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Year Awarded 2018
FFAR award amount $999,772
Total award amount $1,999,772
Location Des Moines, IA
Matching Funders National Pork Board
An estimated 30-35 percent of pigs die before reaching the market and mortality rates are increasing. An interdisciplinary team is studying the causes of swine mortality on commercial farms and finding methods to improve pig survivability.
FFAR award amount $49,999
Total award amount $99,998
Matching Funders University of Nebraska
Technological advances allow livestock producers to capture unprecedented amounts of data about pigs in their care. An interdisciplinary team is developing technology that continually tracks individual pigs and logs information about their activities for future analysis and selection.
Year Awarded 2017
FFAR award amount $486,594
Total award amount $486,594
Location Edinburgh, UK
Matching Funders Open Philanthropy Project
Keel, or breastbone fractures, which cause pain and decrease egg production, are a challenge to raising hens in cage-free housing systems. To improve the health and productivity of egg-laying hens and prevent these fractures, University of Edinburgh researchers are developing an x-ray-based measurement system for on-farm use to breed hens with stronger bones.
FFAR award amount $490,093
Total award amount $490,093
Location West Lafayette, IN
Keel, or breastbone fractures are painful and decrease egg production and are a common concern for cage-free hens. Purdue University researchers are assessing the impact of nutritional interventions on the gut microbiome and testing management interventions to reduce keel bone fractures in laying hens housed in cage-free systems.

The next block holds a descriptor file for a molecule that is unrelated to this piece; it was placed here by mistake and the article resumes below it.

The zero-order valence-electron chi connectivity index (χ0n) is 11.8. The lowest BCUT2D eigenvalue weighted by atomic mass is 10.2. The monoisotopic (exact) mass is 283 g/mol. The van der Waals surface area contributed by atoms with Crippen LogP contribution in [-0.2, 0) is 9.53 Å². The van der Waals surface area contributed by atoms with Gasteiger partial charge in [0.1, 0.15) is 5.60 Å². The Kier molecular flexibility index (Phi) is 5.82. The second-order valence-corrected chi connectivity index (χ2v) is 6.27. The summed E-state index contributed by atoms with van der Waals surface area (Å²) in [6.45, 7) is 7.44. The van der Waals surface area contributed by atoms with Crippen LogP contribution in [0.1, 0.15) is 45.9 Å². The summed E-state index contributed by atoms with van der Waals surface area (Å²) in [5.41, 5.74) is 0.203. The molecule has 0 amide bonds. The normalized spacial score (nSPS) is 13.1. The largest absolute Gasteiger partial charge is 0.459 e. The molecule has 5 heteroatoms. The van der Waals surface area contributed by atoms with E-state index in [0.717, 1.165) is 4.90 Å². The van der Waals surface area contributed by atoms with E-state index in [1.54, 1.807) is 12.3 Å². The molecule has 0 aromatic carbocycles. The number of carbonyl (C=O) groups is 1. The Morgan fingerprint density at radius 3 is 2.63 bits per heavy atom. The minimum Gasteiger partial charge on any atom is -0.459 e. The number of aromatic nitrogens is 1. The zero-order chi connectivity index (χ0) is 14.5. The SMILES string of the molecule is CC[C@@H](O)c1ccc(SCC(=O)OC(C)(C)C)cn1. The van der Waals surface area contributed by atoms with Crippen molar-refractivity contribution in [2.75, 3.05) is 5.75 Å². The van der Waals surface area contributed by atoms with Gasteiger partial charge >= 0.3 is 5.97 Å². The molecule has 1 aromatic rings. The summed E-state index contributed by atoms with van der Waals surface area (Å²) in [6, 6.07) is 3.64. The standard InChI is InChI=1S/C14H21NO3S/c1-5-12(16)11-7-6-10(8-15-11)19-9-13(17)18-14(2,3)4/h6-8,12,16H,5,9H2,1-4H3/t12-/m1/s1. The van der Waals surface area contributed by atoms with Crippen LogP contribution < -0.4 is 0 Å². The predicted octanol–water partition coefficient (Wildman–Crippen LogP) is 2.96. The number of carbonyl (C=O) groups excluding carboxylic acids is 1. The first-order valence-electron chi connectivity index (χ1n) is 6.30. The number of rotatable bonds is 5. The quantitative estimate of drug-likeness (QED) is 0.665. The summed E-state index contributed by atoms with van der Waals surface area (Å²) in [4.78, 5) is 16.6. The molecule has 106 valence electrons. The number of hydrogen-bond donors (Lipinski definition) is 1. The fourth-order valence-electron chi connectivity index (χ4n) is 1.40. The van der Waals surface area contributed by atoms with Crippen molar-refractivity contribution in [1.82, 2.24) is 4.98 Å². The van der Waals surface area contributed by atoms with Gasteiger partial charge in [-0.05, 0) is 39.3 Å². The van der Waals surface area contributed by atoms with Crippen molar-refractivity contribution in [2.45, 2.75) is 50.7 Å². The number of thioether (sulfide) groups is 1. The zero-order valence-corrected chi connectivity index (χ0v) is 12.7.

FFAR award amount $431,999
Total award amount $431,999
Location Davis, CA
Keel, or breastbone fractures are a prevalent concern when raising hens in cage-free housing systems. University of California, Davis researchers are exploring the impacts of poultry housing design, particularly vertical space, on the prevalence of keel bone injuries in egg-laying hens.
FFAR award amount $499,443
Total award amount $514,675
Location St. Paul, MN
Matching Funders DNA Genetics LLC and Open Philanthropy Project
Male piglets are castrated to improve the quality of meat for consumers, but this practice is also a concerning animal welfare issue. Recombinetics/Acceligen and Hendrix Genetics are using a genome editing method to create swine that remain in a pre-pubertal state, thus eliminating the need for surgical castration. The project aims to eliminate the need for surgical castration and improve animal health, management and meat quality.
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